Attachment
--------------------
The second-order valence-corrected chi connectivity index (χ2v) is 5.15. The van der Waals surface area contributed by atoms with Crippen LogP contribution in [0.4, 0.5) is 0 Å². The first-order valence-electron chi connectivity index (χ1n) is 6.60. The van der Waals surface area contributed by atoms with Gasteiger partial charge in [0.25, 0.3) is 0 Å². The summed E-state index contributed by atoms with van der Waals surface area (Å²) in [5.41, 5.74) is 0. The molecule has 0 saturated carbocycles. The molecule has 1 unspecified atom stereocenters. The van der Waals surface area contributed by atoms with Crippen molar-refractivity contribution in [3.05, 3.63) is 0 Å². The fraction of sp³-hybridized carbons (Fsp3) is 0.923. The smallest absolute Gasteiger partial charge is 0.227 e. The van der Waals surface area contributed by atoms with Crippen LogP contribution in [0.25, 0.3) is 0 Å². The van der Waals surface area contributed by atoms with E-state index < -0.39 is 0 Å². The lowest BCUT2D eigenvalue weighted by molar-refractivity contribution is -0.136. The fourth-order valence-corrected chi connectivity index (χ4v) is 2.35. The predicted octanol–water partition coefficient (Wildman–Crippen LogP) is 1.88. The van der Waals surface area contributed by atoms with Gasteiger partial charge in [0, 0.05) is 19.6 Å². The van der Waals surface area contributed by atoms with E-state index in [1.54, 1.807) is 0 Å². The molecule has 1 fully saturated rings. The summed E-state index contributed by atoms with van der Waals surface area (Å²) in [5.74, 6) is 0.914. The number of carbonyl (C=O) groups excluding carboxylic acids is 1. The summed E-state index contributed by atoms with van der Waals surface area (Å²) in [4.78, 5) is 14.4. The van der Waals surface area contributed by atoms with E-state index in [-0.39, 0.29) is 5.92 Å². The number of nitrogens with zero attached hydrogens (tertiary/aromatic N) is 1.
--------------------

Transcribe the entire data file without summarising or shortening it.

The second-order valence-corrected chi connectivity index (χ2v) is 5.15. The van der Waals surface area contributed by atoms with Crippen LogP contribution in [0.4, 0.5) is 0 Å². The first-order valence-electron chi connectivity index (χ1n) is 6.60. The van der Waals surface area contributed by atoms with Gasteiger partial charge in [0.25, 0.3) is 0 Å². The summed E-state index contributed by atoms with van der Waals surface area (Å²) in [5.41, 5.74) is 0. The molecule has 0 saturated carbocycles. The molecule has 1 unspecified atom stereocenters. The van der Waals surface area contributed by atoms with Crippen molar-refractivity contribution in [3.05, 3.63) is 0 Å². The fraction of sp³-hybridized carbons (Fsp3) is 0.923. The smallest absolute Gasteiger partial charge is 0.227 e. The van der Waals surface area contributed by atoms with Crippen LogP contribution in [0.25, 0.3) is 0 Å². The van der Waals surface area contributed by atoms with E-state index < -0.39 is 0 Å². The lowest BCUT2D eigenvalue weighted by molar-refractivity contribution is -0.136. The fourth-order valence-corrected chi connectivity index (χ4v) is 2.35. The predicted octanol–water partition coefficient (Wildman–Crippen LogP) is 1.88. The van der Waals surface area contributed by atoms with Gasteiger partial charge in [0, 0.05) is 19.6 Å². The van der Waals surface area contributed by atoms with E-state index in [1.54, 1.807) is 0 Å². The molecule has 1 fully saturated rings. The summed E-state index contributed by atoms with van der Waals surface area (Å²) in [5.74, 6) is 0.914. The number of carbonyl (C=O) groups excluding carboxylic acids is 1. The summed E-state index contributed by atoms with van der Waals surface area (Å²) in [4.78, 5) is 14.4. The van der Waals surface area contributed by atoms with E-state index in [-0.39, 0.29) is 5.92 Å². The number of nitrogens with zero attached hydrogens (tertiary/aromatic N) is 1.